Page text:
Higher income-earners, who are typically paying larger advisory fees, should be receiving hypothetical “what if” scenarios to help them prepare for potential tax law changes or a new direction in the markets, says Lucas. “This shows they’re taking all possible steps to prepare you to meet your financial goals,” he says. 

4. There’s a Lack of Transparency.

You should know exactly what you’re paying your advisor, which can include advisory fees or commissions they generate from the products they sell. If you’re not getting the clarity you want, it’s probably best to head for the exit sign, says Grand. 

While there are plenty of honest commission-earning professionals out there, the fact is that they make more money when they engage in more trades. Being aware of those potential conflicts of interest can help you make informed choices about who’s directing your funds. 

Grand also urges special caution when advisors opt for investments that have “lock ups,” which preclude shareholders from selling within a particular timeframe, or back-loaded fees. Investors need to fully understand the terms of the investments and the availability of liquidity.  

This proved especially true during the 2008 financial crisis. “Many investors believed that complex plans signaled sophistication and downside protection,” Grand says. “As the crisis unfolded, many people awoke to the harsh realization that they did not understand the intricacy of their investment programs, nor the terms of their investments and the risks associated with them.” 

How to Find a New Financial Advisor: What Questions to Ask

So, you’ve decided that your existing advisor-client relationship isn’t working. What now?

If you’re looking for help from another financial planning professional, one of the best ways to get a good one is through a referral, says Lucas. Ask your friends. Put a feeler out on Facebook. A growing number of advisors are seeing clients virtually — a transformation only accelerated by COVID — so you’re not as limited geographically as you once were. 

But don’t feel you need to dive into a new relationship. Your advisor is going to play a big role in your financial decisions moving forward, so you need the trust that was missing with your previous professional.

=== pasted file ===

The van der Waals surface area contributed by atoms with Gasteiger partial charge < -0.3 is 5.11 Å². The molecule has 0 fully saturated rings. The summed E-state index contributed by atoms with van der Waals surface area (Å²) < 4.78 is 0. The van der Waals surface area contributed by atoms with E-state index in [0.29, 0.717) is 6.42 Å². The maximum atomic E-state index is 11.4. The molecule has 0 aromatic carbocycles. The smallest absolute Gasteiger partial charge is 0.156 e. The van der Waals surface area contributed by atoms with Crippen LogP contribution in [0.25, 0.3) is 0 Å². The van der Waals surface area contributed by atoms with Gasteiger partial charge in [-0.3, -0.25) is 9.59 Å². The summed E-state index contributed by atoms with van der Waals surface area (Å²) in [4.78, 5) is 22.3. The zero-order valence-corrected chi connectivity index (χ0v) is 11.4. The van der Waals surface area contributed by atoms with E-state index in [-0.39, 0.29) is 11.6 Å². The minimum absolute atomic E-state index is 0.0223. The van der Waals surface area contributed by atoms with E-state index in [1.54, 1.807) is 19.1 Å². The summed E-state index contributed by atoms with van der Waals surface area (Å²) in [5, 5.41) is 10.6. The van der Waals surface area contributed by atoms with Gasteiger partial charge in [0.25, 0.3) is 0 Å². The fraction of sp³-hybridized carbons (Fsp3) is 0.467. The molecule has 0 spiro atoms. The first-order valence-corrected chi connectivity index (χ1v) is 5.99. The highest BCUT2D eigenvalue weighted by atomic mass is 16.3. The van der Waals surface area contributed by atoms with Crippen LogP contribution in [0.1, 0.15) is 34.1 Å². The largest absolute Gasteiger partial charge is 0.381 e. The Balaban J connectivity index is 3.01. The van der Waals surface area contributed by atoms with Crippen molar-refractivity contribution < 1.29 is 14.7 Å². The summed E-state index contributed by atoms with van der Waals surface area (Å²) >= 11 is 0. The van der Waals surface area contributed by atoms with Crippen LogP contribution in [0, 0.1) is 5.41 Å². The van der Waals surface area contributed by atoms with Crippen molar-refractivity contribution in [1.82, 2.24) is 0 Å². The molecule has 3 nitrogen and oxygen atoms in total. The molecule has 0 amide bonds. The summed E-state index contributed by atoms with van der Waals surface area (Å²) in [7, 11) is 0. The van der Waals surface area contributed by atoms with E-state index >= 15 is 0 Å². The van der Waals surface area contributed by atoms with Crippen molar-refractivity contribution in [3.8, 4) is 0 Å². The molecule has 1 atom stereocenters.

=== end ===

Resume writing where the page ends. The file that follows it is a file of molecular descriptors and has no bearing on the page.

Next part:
In particular, ask how they gauge success when it comes to your portfolio. And make sure you have a firm grasp of how they’re getting paid, whether through a fee-only structure or commissions on product sales. 

In particular, clients should ask whether a financial advisor takes 12b-1 fees, which often fly under the client’s radar, says Grand. These so-called “marketing and distribution” fees that mutual funds fork out to brokers and other investment professionals can cost you up to 1% a year, so they represent a big drag on your investment returns. 

Grand also advises clients to make sure that the advisor uses an independent custodian—the entity that actually holds your securities and records each investment transaction. The Bernie Madoff scandal, where a single person managed to both guide investments and keep all the books, was a huge wake-up call about the need for checks and balances, says Grand.

Once you’re decided to proceed with a new financial planner, you can grease the skids by supplying your most recent band and investment account statements, says Lucas. By verifying your holdings, they’ll have an easier time creating a sound plan to help you and yours reach your financial goals.